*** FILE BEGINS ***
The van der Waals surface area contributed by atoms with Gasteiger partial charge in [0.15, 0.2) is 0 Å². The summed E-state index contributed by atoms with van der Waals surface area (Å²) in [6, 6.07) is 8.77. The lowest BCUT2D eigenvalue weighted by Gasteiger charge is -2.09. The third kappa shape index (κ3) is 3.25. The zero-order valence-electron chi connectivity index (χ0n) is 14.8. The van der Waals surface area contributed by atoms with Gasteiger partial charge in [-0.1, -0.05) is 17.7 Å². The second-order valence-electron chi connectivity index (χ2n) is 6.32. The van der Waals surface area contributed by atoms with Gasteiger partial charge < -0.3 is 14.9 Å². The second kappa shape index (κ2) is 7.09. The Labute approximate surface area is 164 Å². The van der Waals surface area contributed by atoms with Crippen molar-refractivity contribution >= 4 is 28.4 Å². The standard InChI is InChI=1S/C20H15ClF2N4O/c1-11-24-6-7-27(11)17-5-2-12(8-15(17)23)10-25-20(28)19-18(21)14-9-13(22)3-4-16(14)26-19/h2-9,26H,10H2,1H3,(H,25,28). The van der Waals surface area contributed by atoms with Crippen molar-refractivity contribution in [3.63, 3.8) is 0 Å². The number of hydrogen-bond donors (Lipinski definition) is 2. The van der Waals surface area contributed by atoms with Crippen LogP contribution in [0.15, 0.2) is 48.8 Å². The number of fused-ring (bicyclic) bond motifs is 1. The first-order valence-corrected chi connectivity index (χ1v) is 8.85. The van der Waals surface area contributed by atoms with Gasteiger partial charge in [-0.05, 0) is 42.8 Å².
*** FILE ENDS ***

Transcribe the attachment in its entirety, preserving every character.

The van der Waals surface area contributed by atoms with Gasteiger partial charge in [0.15, 0.2) is 0 Å². The summed E-state index contributed by atoms with van der Waals surface area (Å²) in [6, 6.07) is 8.77. The lowest BCUT2D eigenvalue weighted by Gasteiger charge is -2.09. The third kappa shape index (κ3) is 3.25. The zero-order valence-electron chi connectivity index (χ0n) is 14.8. The van der Waals surface area contributed by atoms with Gasteiger partial charge in [-0.1, -0.05) is 17.7 Å². The second-order valence-electron chi connectivity index (χ2n) is 6.32. The van der Waals surface area contributed by atoms with Gasteiger partial charge < -0.3 is 14.9 Å². The second kappa shape index (κ2) is 7.09. The Labute approximate surface area is 164 Å². The van der Waals surface area contributed by atoms with Crippen molar-refractivity contribution >= 4 is 28.4 Å². The standard InChI is InChI=1S/C20H15ClF2N4O/c1-11-24-6-7-27(11)17-5-2-12(8-15(17)23)10-25-20(28)19-18(21)14-9-13(22)3-4-16(14)26-19/h2-9,26H,10H2,1H3,(H,25,28). The van der Waals surface area contributed by atoms with Crippen molar-refractivity contribution in [3.63, 3.8) is 0 Å². The number of hydrogen-bond donors (Lipinski definition) is 2. The van der Waals surface area contributed by atoms with Crippen LogP contribution in [0.15, 0.2) is 48.8 Å². The number of fused-ring (bicyclic) bond motifs is 1. The first-order valence-corrected chi connectivity index (χ1v) is 8.85. The van der Waals surface area contributed by atoms with Gasteiger partial charge in [-0.05, 0) is 42.8 Å².